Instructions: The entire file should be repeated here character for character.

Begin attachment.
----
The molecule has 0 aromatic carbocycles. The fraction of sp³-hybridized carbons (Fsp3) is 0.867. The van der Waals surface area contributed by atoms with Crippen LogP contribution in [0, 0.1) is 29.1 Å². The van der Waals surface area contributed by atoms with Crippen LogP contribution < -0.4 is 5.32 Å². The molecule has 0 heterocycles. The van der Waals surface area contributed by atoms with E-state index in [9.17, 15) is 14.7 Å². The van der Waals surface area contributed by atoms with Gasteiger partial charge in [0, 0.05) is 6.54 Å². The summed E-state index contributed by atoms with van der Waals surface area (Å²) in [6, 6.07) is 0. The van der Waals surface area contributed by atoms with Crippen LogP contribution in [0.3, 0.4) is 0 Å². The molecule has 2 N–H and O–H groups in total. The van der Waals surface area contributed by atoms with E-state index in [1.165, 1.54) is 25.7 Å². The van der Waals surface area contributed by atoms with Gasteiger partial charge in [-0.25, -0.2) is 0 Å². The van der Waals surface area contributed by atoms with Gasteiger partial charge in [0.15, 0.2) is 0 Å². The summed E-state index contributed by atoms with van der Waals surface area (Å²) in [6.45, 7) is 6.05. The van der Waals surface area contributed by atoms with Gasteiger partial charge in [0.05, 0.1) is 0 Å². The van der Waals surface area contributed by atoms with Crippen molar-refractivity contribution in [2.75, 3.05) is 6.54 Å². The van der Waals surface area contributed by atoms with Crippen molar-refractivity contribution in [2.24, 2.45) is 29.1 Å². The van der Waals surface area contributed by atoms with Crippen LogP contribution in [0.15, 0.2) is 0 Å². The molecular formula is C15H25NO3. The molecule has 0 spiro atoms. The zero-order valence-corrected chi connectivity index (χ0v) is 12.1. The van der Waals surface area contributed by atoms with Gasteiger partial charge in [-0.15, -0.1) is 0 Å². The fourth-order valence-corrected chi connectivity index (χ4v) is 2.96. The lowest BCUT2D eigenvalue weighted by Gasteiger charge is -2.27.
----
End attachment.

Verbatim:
The molecule has 0 aromatic carbocycles. The fraction of sp³-hybridized carbons (Fsp3) is 0.867. The van der Waals surface area contributed by atoms with Crippen LogP contribution in [0, 0.1) is 29.1 Å². The van der Waals surface area contributed by atoms with Crippen LogP contribution < -0.4 is 5.32 Å². The molecule has 0 heterocycles. The van der Waals surface area contributed by atoms with E-state index in [9.17, 15) is 14.7 Å². The van der Waals surface area contributed by atoms with Gasteiger partial charge in [0, 0.05) is 6.54 Å². The summed E-state index contributed by atoms with van der Waals surface area (Å²) in [6, 6.07) is 0. The van der Waals surface area contributed by atoms with Crippen LogP contribution in [0.3, 0.4) is 0 Å². The molecule has 2 N–H and O–H groups in total. The van der Waals surface area contributed by atoms with E-state index in [1.165, 1.54) is 25.7 Å². The van der Waals surface area contributed by atoms with Gasteiger partial charge in [-0.25, -0.2) is 0 Å². The van der Waals surface area contributed by atoms with Gasteiger partial charge in [0.15, 0.2) is 0 Å². The summed E-state index contributed by atoms with van der Waals surface area (Å²) in [6.45, 7) is 6.05. The van der Waals surface area contributed by atoms with Gasteiger partial charge in [0.05, 0.1) is 0 Å². The van der Waals surface area contributed by atoms with Crippen molar-refractivity contribution in [2.75, 3.05) is 6.54 Å². The van der Waals surface area contributed by atoms with Crippen molar-refractivity contribution in [2.24, 2.45) is 29.1 Å². The van der Waals surface area contributed by atoms with Crippen LogP contribution in [0.15, 0.2) is 0 Å². The molecular formula is C15H25NO3. The molecule has 0 spiro atoms. The zero-order valence-corrected chi connectivity index (χ0v) is 12.1. The van der Waals surface area contributed by atoms with Gasteiger partial charge in [-0.15, -0.1) is 0 Å². The fourth-order valence-corrected chi connectivity index (χ4v) is 2.96. The lowest BCUT2D eigenvalue weighted by Gasteiger charge is -2.27.